I bet every single one of you can remember at least one awkward holiday meal ruined by tactless family members, heated political debate, or the airing of past grievances. Even the happiest, most peace-loving families can begin to show a few cracks over the pumpkin pie.
And just think, we get to do it all again this month for Christmas!
When it comes to conflict, this is a tricky time of year. A few extra glasses of wine, a few too many late nights, hours spent trying to juggle gift buying, guest bedroom cleaning and fancy food prep leave us exhausted, cranky, and a little too quick to react to things we can usually let wash over us.
Add to that the pressure of spending intensive periods of time with family and the pressure to be joyful and serene — because, you know, it's the holidays — and you have the perfect recipe for stress and strained conversations.
It may feel as if arguments over the festive dinner table are as much a part of the holiday season as turkey or eggnog, but trying out a few mediation-inspired tricks over the next few weeks could well stop this tradition in its tracks.
1. Don't expect the worst.
It's all too easy to approach the holidays with crystal ball in hand. You just know that your mother-in-law will cause an argument between you and your spouse, uncle Bill will make an offensive comment about your career, and your teenager will be sulking about something.
So you're already on edge, tense, and poised for a fight. You've rehearsed these arguments in your head and hey, you've even thought of a few good comebacks. The problem here is that it's a self-fulfilling prophecy and if you're expecting arguments, it's guaranteed you'll find plenty.
This year decide to leave the past where it belongs; refuse to let past holidays dictate how this one will play out. If you decide in advance to have a peaceful family reunion, it'll be much easier to overlook the potential for conflict.
2. Step into their shoes.
Try to consider the intention behind the comments or behavior you find upsetting. It's likely that your friends or family members really don't mean to offend you. Perhaps they're the type of person who enjoys a good political debate and finds it easy to move on quickly — and don't understand that you struggle to do the same. Or maybe they don't realize that certain topics are guaranteed to push your buttons.
Cultivating empathy for other people and trying to see the world from their perspective can go a long way to helping us react in a more measured way. You don't need to agree with them, but it is important that you try to understand them, instead of pushing to be understood.
3. Choose your reaction.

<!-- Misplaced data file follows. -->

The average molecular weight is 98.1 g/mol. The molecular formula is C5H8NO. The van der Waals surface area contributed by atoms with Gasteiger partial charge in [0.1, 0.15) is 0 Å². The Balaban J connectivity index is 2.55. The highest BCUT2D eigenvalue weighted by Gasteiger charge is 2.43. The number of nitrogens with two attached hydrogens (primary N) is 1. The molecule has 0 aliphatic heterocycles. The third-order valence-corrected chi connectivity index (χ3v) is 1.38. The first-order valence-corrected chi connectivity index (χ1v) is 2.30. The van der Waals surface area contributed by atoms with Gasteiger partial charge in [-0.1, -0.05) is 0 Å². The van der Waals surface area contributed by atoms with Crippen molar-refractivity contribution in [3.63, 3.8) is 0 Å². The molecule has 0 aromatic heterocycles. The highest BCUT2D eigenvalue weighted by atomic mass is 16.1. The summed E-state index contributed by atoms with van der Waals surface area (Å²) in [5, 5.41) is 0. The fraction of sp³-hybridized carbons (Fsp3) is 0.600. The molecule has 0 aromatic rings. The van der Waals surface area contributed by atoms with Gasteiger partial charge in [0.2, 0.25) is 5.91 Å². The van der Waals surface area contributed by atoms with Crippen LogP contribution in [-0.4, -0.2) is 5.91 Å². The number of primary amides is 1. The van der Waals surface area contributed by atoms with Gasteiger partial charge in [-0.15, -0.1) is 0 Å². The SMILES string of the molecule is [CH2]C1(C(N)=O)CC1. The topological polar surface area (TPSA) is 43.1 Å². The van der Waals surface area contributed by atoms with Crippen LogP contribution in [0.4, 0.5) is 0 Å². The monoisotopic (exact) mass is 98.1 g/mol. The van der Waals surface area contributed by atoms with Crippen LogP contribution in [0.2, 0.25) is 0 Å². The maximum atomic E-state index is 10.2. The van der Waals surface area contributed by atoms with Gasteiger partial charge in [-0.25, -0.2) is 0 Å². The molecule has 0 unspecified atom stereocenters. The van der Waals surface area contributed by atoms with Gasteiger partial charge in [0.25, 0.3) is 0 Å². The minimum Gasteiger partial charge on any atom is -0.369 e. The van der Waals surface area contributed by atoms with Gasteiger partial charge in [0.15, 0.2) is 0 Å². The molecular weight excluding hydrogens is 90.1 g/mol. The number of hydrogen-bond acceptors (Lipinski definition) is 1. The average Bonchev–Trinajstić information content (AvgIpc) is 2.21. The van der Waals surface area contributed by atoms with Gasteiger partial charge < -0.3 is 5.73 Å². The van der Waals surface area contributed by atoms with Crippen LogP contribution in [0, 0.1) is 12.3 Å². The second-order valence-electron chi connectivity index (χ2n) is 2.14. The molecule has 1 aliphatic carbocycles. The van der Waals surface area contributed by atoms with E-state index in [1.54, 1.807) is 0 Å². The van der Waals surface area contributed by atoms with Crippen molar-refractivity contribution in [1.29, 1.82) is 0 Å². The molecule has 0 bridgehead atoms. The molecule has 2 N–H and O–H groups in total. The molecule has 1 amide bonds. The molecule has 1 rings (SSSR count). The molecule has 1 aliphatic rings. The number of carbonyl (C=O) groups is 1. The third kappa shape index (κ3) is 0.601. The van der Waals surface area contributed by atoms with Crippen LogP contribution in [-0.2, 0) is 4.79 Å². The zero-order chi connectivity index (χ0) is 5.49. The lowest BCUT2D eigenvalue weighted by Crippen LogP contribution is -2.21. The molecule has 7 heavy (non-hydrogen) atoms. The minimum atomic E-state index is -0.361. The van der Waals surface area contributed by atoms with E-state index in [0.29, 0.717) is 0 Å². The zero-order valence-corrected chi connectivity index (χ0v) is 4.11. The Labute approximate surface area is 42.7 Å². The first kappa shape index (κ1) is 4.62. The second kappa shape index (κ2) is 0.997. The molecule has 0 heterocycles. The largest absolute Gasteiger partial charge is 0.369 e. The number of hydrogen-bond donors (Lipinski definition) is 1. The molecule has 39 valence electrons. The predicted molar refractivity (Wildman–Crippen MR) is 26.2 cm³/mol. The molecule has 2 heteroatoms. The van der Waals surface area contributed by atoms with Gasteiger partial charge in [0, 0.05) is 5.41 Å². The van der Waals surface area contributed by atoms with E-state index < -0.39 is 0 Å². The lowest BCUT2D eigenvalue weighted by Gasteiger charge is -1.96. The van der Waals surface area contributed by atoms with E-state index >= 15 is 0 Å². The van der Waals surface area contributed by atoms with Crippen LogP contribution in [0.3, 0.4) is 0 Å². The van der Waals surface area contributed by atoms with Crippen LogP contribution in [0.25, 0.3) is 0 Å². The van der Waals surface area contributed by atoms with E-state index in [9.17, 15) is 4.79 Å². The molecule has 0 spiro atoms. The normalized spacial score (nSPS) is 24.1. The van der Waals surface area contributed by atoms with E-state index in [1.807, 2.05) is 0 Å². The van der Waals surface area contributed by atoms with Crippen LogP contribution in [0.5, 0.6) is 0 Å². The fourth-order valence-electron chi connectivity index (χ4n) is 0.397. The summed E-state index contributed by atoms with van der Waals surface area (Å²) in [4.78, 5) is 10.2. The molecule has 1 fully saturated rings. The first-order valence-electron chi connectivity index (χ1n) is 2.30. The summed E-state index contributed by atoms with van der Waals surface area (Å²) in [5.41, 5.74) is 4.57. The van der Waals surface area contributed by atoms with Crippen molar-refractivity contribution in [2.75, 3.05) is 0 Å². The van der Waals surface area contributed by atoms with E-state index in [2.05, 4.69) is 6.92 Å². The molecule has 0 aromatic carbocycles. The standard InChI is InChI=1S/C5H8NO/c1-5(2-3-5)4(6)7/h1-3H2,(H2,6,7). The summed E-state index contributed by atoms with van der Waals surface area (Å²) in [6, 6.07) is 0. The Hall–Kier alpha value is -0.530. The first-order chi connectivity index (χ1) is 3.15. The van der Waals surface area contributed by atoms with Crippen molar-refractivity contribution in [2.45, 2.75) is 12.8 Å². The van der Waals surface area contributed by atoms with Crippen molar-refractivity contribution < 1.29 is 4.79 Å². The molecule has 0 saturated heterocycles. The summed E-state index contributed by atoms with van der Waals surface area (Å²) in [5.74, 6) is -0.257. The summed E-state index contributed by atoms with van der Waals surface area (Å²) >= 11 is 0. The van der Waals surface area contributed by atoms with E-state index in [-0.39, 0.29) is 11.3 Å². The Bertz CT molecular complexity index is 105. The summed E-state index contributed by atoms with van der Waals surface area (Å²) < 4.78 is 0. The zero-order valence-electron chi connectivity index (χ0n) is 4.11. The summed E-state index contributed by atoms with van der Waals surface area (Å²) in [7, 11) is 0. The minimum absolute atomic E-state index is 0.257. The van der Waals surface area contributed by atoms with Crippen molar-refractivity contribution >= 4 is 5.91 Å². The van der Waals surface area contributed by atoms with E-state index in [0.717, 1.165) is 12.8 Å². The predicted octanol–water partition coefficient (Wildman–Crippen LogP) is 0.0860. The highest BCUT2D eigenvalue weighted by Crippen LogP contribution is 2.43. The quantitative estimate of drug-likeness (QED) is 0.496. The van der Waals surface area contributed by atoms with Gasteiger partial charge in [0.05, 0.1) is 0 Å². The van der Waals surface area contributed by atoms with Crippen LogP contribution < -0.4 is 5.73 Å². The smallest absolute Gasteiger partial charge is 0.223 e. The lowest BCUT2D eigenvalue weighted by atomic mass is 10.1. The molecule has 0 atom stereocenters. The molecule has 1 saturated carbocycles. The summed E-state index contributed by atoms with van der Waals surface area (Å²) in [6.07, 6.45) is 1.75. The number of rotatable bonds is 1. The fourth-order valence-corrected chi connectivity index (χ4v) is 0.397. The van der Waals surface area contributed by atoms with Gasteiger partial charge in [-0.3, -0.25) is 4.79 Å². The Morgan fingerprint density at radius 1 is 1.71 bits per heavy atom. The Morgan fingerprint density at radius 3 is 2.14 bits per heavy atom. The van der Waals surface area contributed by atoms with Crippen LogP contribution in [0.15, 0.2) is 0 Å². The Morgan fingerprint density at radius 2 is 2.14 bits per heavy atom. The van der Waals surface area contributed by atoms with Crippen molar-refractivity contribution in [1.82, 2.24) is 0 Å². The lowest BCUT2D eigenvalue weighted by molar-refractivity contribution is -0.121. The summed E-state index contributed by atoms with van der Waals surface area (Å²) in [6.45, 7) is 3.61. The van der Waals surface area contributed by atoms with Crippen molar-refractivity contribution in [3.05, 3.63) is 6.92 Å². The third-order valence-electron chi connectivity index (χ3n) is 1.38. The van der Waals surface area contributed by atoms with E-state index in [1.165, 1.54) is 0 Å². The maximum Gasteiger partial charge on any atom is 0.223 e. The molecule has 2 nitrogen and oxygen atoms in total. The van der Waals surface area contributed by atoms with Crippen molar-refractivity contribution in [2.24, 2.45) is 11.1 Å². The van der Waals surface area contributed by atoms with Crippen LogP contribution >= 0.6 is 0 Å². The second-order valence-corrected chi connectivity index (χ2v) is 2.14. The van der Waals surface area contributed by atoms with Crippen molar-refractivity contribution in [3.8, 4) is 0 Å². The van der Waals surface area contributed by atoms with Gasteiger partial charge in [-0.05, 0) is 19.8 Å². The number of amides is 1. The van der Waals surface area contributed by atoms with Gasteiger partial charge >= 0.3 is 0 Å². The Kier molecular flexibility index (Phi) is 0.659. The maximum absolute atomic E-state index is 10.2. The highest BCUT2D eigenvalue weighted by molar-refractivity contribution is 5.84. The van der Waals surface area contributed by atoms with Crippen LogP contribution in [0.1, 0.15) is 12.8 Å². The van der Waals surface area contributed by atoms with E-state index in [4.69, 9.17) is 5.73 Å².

Even if certain comments are intended to offend (hey, some people just enjoy pushing your buttons!), you can decide not to let it get to you — your reaction is the one thing you can control in these situations. Check in with your emotional energy and if you're struggling, don't hesitate to remove yourself from the situation for a few minutes until you've regained control of your emotions.
4. Be aware of relationship dynamics.
We all fall into patterns of behavior that shape our relationships. If these patterns tend to be negative, it can be a good idea to address that head on, before the festivities are in full swing.
Have the conversation. Name the dynamic. Decide together to change it. Once you've defined the problem, it becomes easier to solve it; you can make a pact to avoid the situations that usually trigger arguments or decide in advance who is going to take on which role. If Christmas Day is usually spent fighting over who's going to baste the turkey or who's going to entertain the kids, make a plan of action before hand, at a time when you're all feeling calm and relatively unstressed.
5. Focus on healthy communication.
At this time of year it's incredibly easy to let healthy communication fall by the wayside. We're busy, we're multitasking, and we find ourselves only half-listening to our spouse as we write out our grocery lists or trawl Amazon for Christmas gifts. Even though we all know just how frustrating it is trying to talk to someone who has half an eye on a screen.
When someone is trying to talk to you give them your full attention. Put your cell down and really listen to what they're saying and make sure you've understood their point before you formulate your response. You won't always be able to agree but actively listening to each other and giving considered answers can often mean the difference between finding a compromise and all-out war.
The holiday season is a time for love, for kindness, and for peace — just not when it comes to our nearest and dearest! Let's make 2018 the year we change that tradition for good.
Here's to a happy, calm, and conflict-free holiday.
Following these tips will help put the calm back into Christmas but if your conflict goes beyond holiday stresses, you may need some extra help to find your way through. If you're going through a tough time, let me help. Schedule a call with me here.